A battle wages over the legality of Insite, North America's only safe, supervised injection site, located in Vancouver's Downtown East Side. Friday, Sept 30th, the BC Supreme Court will deliver its verdict.
This decision could very well mark the direction our course of action as a society will take in terms of dealing with the persistent problem of addiction. The War on Drugs has failed, said the Global Commission on Drug Policy. The current approach of criminalizing addicts adds to their stress, denying them help and exacerbating the problem to an extreme degree.
Supervised injection won't end anyone's addiction, but it brings drug users into contact with healthcare professionals in a situation where they won't be arrested or condemned. If they overdose, there will be someone to treat them. They won't get an infection from a dirty needle, or from diluting their heroin with puddle water. And if they decide they want to get clean, they'll know where they can go for help.
Will we treat the sick as pariahs and steadfastly stick to an approach that has consistently failed, or will proceed with compassion and pragmatism?
Liz Evans, executive director of Vancouver's Portland Hotel Society (Gabor Mate wrote about his experiences as a doctor there in his book In the Realm of Hungry Ghosts) wrote the following appeal on the Facebook event page for a gathering at Insite of concerned people, awaiting the announcement of the court's decision:
In our neighbourhood, a small but unique project called Insite, exists. It is the result of the incredible efforts of many people in our community and in our City, and in our Province. Many individuals, groups, academics and researchers who have come together and fought for it to exist, and fought for its continued existence, for over a decade now.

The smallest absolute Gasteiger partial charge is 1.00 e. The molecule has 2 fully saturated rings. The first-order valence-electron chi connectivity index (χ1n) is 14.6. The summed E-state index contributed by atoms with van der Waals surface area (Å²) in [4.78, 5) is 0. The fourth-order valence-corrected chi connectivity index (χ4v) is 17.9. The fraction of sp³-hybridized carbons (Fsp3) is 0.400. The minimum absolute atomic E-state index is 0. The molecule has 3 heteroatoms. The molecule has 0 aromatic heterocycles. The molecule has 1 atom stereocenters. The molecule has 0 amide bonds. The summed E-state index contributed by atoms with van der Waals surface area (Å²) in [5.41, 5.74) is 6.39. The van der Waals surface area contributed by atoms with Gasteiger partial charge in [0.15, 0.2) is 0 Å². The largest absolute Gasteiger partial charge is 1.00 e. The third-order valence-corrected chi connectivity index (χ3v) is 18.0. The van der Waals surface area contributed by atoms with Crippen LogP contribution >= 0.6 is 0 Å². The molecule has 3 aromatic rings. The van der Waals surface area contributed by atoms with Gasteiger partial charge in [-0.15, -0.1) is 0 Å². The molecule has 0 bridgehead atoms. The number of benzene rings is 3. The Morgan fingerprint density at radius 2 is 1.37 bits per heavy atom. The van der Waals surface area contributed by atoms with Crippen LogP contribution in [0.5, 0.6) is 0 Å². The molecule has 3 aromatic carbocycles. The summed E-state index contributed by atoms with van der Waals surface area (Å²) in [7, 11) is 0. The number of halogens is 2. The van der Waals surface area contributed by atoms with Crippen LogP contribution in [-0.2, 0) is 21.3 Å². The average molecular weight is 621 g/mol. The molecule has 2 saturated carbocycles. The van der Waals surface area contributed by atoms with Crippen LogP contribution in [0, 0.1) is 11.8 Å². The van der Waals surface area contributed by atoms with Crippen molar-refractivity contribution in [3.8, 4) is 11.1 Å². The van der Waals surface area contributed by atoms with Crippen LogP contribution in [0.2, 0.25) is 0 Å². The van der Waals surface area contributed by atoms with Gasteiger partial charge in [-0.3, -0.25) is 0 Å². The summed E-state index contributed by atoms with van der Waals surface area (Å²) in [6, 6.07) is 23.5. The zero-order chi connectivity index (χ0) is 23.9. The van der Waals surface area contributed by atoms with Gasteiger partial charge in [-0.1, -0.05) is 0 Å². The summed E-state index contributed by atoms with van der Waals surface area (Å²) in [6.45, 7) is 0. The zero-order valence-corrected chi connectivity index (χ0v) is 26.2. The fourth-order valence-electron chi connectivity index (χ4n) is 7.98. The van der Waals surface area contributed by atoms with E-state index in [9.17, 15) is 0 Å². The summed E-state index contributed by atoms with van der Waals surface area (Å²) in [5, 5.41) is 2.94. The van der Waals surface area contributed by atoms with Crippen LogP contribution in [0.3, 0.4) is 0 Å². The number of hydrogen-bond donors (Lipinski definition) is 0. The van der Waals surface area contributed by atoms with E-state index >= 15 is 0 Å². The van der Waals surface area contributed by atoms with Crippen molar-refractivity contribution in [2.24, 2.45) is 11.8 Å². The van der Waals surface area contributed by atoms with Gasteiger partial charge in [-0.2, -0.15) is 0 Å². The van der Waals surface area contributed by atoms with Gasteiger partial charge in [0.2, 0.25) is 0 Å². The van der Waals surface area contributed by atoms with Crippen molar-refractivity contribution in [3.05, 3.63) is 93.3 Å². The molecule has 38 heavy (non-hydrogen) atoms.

This isn’t just about a building or an initiative in the Downtown Eastside. It’s about systemic and National change in our approach to people who suffer from addiction.
This Friday morning, a enormous decision will be announced determining whether or not Insite can stay open, indicating the direction our Country is heading in, in terms of the future for people living with addiction.
On May 12th 2011, the Canadian Supreme Court heard the Federal Government appeal of the previous BC Supreme Court rulings that Insite is protected under section 7 of Canada's Charter of Rights and Freedoms as well as the Province of BC's constitutional jurisdiction over health care, in supporting this vital primary health care facility.
Up until now, we have said that our country has no room for people struggling with life as an active addict. People who suffer intense pain, who have been branded as criminals, due to the arbitrary distinction made between addictive substances such as alcohol and cigarettes, or cocaine and heroin.
This group of people, to whom we are all connected – are our family members, our friends, and our loved ones and our neighbours. They are currently treated like animals, and can die as a result of being “thrown out”.
We have collectively told them, that unless you are clean…. Your life does not matter. You will be denied housing and services. It’s OK if you die of a drug overdose, it’s OK if you get an infectious disease, it’s OK if you live on the street, get beaten up, get HIV or hepatitis C, or go to jail.
This is our humanistic Canadian Society. For the drug addict, it is anything but humane.